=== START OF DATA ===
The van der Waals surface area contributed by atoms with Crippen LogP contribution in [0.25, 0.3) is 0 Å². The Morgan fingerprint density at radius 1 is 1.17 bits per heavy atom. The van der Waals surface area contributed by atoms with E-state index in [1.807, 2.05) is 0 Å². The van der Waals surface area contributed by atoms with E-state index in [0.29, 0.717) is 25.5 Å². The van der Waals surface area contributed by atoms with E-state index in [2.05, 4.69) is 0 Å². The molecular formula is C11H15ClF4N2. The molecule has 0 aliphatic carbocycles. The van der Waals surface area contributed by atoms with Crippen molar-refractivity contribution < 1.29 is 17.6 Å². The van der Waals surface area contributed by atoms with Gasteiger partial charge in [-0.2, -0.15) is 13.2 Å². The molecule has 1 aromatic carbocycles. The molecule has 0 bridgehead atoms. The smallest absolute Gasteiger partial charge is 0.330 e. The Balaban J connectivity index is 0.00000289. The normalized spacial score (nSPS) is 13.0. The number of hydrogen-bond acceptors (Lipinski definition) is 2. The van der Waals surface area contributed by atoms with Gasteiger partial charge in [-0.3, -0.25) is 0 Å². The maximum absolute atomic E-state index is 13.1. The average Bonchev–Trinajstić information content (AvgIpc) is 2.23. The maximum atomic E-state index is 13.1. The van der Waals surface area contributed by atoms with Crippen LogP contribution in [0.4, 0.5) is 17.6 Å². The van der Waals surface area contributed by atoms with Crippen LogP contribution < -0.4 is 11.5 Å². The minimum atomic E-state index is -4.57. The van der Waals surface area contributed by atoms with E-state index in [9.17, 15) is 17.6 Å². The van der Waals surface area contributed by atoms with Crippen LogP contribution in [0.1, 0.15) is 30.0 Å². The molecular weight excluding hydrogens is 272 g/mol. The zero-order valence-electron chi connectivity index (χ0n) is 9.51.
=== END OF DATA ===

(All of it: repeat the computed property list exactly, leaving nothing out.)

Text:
The van der Waals surface area contributed by atoms with Crippen LogP contribution in [0.25, 0.3) is 0 Å². The Morgan fingerprint density at radius 1 is 1.17 bits per heavy atom. The van der Waals surface area contributed by atoms with E-state index in [1.807, 2.05) is 0 Å². The van der Waals surface area contributed by atoms with E-state index in [0.29, 0.717) is 25.5 Å². The van der Waals surface area contributed by atoms with E-state index in [2.05, 4.69) is 0 Å². The molecular formula is C11H15ClF4N2. The molecule has 0 aliphatic carbocycles. The van der Waals surface area contributed by atoms with Crippen molar-refractivity contribution < 1.29 is 17.6 Å². The van der Waals surface area contributed by atoms with Gasteiger partial charge in [-0.2, -0.15) is 13.2 Å². The molecule has 1 aromatic carbocycles. The molecule has 0 bridgehead atoms. The smallest absolute Gasteiger partial charge is 0.330 e. The Balaban J connectivity index is 0.00000289. The normalized spacial score (nSPS) is 13.0. The number of hydrogen-bond acceptors (Lipinski definition) is 2. The van der Waals surface area contributed by atoms with Gasteiger partial charge in [-0.3, -0.25) is 0 Å². The maximum absolute atomic E-state index is 13.1. The average Bonchev–Trinajstić information content (AvgIpc) is 2.23. The maximum atomic E-state index is 13.1. The van der Waals surface area contributed by atoms with Crippen LogP contribution in [0.4, 0.5) is 17.6 Å². The van der Waals surface area contributed by atoms with Crippen LogP contribution < -0.4 is 11.5 Å². The minimum atomic E-state index is -4.57. The van der Waals surface area contributed by atoms with E-state index in [9.17, 15) is 17.6 Å². The van der Waals surface area contributed by atoms with Crippen LogP contribution in [0.1, 0.15) is 30.0 Å². The molecular weight excluding hydrogens is 272 g/mol. The zero-order valence-electron chi connectivity index (χ0n) is 9.51.